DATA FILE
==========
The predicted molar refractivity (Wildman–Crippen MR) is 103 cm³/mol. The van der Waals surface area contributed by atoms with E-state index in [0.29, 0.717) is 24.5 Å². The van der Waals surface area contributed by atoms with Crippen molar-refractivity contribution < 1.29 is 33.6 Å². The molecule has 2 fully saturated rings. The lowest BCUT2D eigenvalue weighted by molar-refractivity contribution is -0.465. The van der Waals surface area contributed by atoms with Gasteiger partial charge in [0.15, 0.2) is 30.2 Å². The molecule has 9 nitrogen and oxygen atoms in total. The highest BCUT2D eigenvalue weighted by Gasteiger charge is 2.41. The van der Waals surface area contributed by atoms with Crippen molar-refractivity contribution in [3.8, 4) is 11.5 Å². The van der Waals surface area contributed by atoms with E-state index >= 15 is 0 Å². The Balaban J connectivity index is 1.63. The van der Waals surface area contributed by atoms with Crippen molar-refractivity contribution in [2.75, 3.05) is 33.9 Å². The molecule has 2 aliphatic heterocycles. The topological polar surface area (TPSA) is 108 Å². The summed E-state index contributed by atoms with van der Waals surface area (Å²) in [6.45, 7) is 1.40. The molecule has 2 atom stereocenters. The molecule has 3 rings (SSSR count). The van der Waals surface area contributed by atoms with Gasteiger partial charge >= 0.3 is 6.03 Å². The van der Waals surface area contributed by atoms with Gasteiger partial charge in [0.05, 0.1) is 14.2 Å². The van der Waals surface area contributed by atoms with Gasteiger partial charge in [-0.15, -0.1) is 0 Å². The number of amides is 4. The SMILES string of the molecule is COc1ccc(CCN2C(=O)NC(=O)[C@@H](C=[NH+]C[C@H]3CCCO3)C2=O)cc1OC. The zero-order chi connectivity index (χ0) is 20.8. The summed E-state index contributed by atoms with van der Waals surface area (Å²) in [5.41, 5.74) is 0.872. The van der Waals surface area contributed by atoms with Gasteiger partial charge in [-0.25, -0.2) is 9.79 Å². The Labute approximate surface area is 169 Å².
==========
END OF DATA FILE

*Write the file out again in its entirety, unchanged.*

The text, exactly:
The predicted molar refractivity (Wildman–Crippen MR) is 103 cm³/mol. The van der Waals surface area contributed by atoms with E-state index in [0.29, 0.717) is 24.5 Å². The van der Waals surface area contributed by atoms with Crippen molar-refractivity contribution < 1.29 is 33.6 Å². The molecule has 2 fully saturated rings. The lowest BCUT2D eigenvalue weighted by molar-refractivity contribution is -0.465. The van der Waals surface area contributed by atoms with Gasteiger partial charge in [0.15, 0.2) is 30.2 Å². The molecule has 9 nitrogen and oxygen atoms in total. The highest BCUT2D eigenvalue weighted by Gasteiger charge is 2.41. The van der Waals surface area contributed by atoms with Crippen molar-refractivity contribution in [3.8, 4) is 11.5 Å². The van der Waals surface area contributed by atoms with E-state index >= 15 is 0 Å². The Balaban J connectivity index is 1.63. The van der Waals surface area contributed by atoms with Crippen molar-refractivity contribution in [2.75, 3.05) is 33.9 Å². The molecule has 2 aliphatic heterocycles. The topological polar surface area (TPSA) is 108 Å². The summed E-state index contributed by atoms with van der Waals surface area (Å²) in [6.45, 7) is 1.40. The molecule has 2 atom stereocenters. The molecule has 3 rings (SSSR count). The van der Waals surface area contributed by atoms with Gasteiger partial charge >= 0.3 is 6.03 Å². The van der Waals surface area contributed by atoms with Gasteiger partial charge in [0.05, 0.1) is 14.2 Å². The van der Waals surface area contributed by atoms with Gasteiger partial charge in [-0.15, -0.1) is 0 Å². The number of amides is 4. The SMILES string of the molecule is COc1ccc(CCN2C(=O)NC(=O)[C@@H](C=[NH+]C[C@H]3CCCO3)C2=O)cc1OC. The zero-order chi connectivity index (χ0) is 20.8. The summed E-state index contributed by atoms with van der Waals surface area (Å²) in [5.41, 5.74) is 0.872. The van der Waals surface area contributed by atoms with Gasteiger partial charge in [-0.25, -0.2) is 9.79 Å². The Labute approximate surface area is 169 Å².